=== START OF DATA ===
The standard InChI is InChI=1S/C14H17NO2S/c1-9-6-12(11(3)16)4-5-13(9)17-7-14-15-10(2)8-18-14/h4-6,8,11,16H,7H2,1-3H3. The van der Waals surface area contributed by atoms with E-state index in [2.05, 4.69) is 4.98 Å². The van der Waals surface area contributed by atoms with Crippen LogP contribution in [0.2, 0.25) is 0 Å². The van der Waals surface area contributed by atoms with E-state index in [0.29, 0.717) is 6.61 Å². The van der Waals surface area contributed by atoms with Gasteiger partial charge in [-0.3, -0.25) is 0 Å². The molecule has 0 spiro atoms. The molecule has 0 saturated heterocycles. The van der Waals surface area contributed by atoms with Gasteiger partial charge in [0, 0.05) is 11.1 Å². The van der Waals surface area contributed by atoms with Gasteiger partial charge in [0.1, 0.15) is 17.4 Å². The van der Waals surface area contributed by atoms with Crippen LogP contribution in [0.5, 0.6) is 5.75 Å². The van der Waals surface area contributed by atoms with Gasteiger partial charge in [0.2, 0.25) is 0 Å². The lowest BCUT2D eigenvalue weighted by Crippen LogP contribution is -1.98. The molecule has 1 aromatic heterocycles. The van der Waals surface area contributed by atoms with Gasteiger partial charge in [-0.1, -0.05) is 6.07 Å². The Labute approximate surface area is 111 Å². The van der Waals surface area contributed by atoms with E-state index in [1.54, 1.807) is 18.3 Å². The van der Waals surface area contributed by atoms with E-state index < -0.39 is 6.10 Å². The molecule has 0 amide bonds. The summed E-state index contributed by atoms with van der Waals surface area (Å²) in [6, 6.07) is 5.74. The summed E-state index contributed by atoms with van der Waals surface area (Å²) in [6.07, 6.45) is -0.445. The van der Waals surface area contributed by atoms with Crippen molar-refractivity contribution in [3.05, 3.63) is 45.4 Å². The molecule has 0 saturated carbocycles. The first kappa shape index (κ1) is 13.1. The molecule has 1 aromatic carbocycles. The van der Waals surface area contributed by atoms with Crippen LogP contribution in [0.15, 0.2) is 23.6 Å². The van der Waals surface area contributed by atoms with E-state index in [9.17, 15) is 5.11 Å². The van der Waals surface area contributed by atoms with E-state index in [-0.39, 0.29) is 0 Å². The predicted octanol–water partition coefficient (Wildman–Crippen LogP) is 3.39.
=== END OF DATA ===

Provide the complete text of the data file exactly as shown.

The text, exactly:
The standard InChI is InChI=1S/C14H17NO2S/c1-9-6-12(11(3)16)4-5-13(9)17-7-14-15-10(2)8-18-14/h4-6,8,11,16H,7H2,1-3H3. The van der Waals surface area contributed by atoms with E-state index in [2.05, 4.69) is 4.98 Å². The van der Waals surface area contributed by atoms with Crippen LogP contribution in [0.2, 0.25) is 0 Å². The van der Waals surface area contributed by atoms with E-state index in [0.29, 0.717) is 6.61 Å². The van der Waals surface area contributed by atoms with Gasteiger partial charge in [-0.3, -0.25) is 0 Å². The molecule has 0 spiro atoms. The molecule has 0 saturated heterocycles. The van der Waals surface area contributed by atoms with Gasteiger partial charge in [0, 0.05) is 11.1 Å². The van der Waals surface area contributed by atoms with Gasteiger partial charge in [0.1, 0.15) is 17.4 Å². The van der Waals surface area contributed by atoms with Crippen LogP contribution in [0.5, 0.6) is 5.75 Å². The van der Waals surface area contributed by atoms with Gasteiger partial charge in [0.2, 0.25) is 0 Å². The lowest BCUT2D eigenvalue weighted by Crippen LogP contribution is -1.98. The molecule has 1 aromatic heterocycles. The van der Waals surface area contributed by atoms with Gasteiger partial charge in [-0.1, -0.05) is 6.07 Å². The Labute approximate surface area is 111 Å². The van der Waals surface area contributed by atoms with E-state index in [1.54, 1.807) is 18.3 Å². The van der Waals surface area contributed by atoms with E-state index < -0.39 is 6.10 Å². The molecule has 0 amide bonds. The summed E-state index contributed by atoms with van der Waals surface area (Å²) in [6, 6.07) is 5.74. The summed E-state index contributed by atoms with van der Waals surface area (Å²) in [6.07, 6.45) is -0.445. The van der Waals surface area contributed by atoms with Crippen molar-refractivity contribution in [3.05, 3.63) is 45.4 Å². The molecule has 0 saturated carbocycles. The first kappa shape index (κ1) is 13.1. The molecule has 1 aromatic carbocycles. The van der Waals surface area contributed by atoms with Crippen LogP contribution in [0.15, 0.2) is 23.6 Å². The van der Waals surface area contributed by atoms with E-state index in [9.17, 15) is 5.11 Å². The van der Waals surface area contributed by atoms with E-state index in [-0.39, 0.29) is 0 Å². The predicted octanol–water partition coefficient (Wildman–Crippen LogP) is 3.39.